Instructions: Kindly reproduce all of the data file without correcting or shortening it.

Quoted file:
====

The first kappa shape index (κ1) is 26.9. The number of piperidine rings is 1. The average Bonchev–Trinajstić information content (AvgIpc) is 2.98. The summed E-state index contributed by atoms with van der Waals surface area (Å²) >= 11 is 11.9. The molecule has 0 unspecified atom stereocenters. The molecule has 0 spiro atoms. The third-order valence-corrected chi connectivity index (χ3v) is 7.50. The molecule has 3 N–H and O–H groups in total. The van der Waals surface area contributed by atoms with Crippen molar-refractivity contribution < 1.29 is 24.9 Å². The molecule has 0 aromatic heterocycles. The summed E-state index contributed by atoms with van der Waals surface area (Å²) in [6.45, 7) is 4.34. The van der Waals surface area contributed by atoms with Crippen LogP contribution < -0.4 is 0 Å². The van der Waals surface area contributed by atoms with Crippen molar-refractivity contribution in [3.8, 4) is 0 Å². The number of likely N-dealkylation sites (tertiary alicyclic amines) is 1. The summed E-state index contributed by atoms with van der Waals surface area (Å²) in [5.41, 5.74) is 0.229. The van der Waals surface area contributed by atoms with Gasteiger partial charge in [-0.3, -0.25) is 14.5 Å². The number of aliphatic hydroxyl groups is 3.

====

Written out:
The first kappa shape index (κ1) is 26.9. The number of piperidine rings is 1. The average Bonchev–Trinajstić information content (AvgIpc) is 2.98. The summed E-state index contributed by atoms with van der Waals surface area (Å²) >= 11 is 11.9. The molecule has 0 unspecified atom stereocenters. The molecule has 0 spiro atoms. The third-order valence-corrected chi connectivity index (χ3v) is 7.50. The molecule has 3 N–H and O–H groups in total. The van der Waals surface area contributed by atoms with Crippen molar-refractivity contribution < 1.29 is 24.9 Å². The molecule has 0 aromatic heterocycles. The summed E-state index contributed by atoms with van der Waals surface area (Å²) in [6.45, 7) is 4.34. The van der Waals surface area contributed by atoms with Crippen LogP contribution < -0.4 is 0 Å². The van der Waals surface area contributed by atoms with Crippen molar-refractivity contribution in [3.8, 4) is 0 Å². The number of likely N-dealkylation sites (tertiary alicyclic amines) is 1. The summed E-state index contributed by atoms with van der Waals surface area (Å²) in [5.41, 5.74) is 0.229. The van der Waals surface area contributed by atoms with Gasteiger partial charge in [-0.3, -0.25) is 14.5 Å². The number of aliphatic hydroxyl groups is 3.